To enable all this, Christ did two other things in the upper room on that first Maundy Thursday. He ordained the first priests—the apostles—to be the ministers of this new but eternal sacrifice. He sets them apart to offer the new Passover sacrifice for the benefit of all disciples, whenever and wherever they may be. Secondly, he showed that the essence of this new sacrifice is that it is a self-sacrifice. We are not offering lambs anymore; we are co-offering Christ’s self-sacrifice. We do it in two vital and necessary ways: we offer the bread and wine to become Christ’s body and blood offered on the Cross—that is the sacramental way. But there is also what we might call an existential way, a daily-life way: by giving ourselves, sacrificing ourselves, in service of our neighbour, obeying the new commandment to love our neighbour as Christ loves us. 

That is what Christ’s washing of the apostles’ feet is all about. Christians share in Christ’s redemptive self-sacrifice both by the sacrament and by our way of life. Life and sacrament cannot be isolated and compartmentalized; they form a unity. That is why the Church warns those who are in unreconciled serious sin not to receive the Lord’s Body; they need to restore the communion between their living and their faith before they can ever contribute to or benefit from communion with the Lord in his Body.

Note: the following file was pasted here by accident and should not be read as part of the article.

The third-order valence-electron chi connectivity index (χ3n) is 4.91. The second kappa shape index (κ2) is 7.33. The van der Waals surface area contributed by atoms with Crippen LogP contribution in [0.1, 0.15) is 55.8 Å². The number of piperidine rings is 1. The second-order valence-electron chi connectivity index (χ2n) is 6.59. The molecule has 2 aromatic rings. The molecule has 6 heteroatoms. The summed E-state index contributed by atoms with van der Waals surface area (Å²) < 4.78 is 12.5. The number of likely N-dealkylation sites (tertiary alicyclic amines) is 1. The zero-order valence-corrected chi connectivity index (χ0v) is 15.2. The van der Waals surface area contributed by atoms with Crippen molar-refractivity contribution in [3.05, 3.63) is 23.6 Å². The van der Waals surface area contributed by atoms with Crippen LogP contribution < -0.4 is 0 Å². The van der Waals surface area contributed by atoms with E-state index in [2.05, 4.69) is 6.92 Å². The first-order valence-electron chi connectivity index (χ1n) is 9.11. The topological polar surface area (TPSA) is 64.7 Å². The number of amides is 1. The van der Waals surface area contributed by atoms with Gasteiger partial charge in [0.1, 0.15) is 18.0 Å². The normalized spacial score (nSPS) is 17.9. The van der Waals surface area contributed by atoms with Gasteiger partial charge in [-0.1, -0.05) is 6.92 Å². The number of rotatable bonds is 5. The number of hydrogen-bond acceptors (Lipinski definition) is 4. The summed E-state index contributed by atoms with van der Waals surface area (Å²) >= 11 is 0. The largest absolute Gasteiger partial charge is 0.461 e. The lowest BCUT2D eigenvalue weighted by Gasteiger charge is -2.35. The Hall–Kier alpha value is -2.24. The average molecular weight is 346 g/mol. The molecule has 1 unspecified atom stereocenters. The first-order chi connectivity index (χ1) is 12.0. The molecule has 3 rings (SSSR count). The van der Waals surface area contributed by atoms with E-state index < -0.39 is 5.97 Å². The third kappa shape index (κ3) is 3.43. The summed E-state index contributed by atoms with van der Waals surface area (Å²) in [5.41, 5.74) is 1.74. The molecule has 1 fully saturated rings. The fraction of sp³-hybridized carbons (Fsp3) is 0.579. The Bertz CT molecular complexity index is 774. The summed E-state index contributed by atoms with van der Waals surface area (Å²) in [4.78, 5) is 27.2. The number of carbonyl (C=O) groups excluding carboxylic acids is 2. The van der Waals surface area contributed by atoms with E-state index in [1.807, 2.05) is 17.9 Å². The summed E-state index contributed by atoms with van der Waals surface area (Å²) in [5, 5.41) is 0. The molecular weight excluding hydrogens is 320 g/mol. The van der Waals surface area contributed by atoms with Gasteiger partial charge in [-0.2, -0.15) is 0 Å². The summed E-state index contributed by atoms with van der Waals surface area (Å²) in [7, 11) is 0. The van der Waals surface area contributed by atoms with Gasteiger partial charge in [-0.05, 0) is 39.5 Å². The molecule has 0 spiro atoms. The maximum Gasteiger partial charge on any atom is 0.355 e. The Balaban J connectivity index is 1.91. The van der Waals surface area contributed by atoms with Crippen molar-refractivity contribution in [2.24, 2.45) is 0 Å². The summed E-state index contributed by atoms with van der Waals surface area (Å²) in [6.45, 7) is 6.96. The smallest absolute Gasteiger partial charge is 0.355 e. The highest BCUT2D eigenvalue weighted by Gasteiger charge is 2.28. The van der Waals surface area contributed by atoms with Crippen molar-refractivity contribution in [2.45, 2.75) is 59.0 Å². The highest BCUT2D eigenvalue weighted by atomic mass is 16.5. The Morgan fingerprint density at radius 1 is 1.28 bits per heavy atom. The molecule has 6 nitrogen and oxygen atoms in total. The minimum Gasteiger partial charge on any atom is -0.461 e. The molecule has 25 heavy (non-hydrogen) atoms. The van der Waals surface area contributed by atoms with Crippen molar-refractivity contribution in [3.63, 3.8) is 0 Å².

So this Mass of the Lord’s Supper tonight is indeed a thanksgiving: giving thanks for the self-sacrifice of Christ for us on the Cross; giving thanks for allowing us to share in his saving sacrifice through the gift of the Eucharist; giving thanks for endowing the Church with priestly ministers to enable this sharing in the Eucharist till the end of time; and giving thanks that Christ has left us a simple, if rarely easy, way of living in unity with his sacrifice, by our acts of love.

[For various reasons] it was agreed in planning not to include the option of the washing of the feet this year. In its place, let us take a moment to identify those whose feet we need metaphorically to wash, those before whom we need to humble ourselves, those whose forgiveness we need to receive, those who need to receive our forgiveness, those for whom we need to do more by acts of love, self-sacrificial, painful but healing love. Let us in silence call them to mind, pray for them and resolve to find some way soon to “wash their feet.”

There was too little time today, and now I have too little energy, to write a reflection for today’s high feast. So, for your penance and to assist your increase in merit, I inflict upon you the bulk of the homily pretty much as I inflicted upon the parishioners of Scarisbrick tonight. If something in it helps you, Deo gratias.

A blessed Triduum to you all!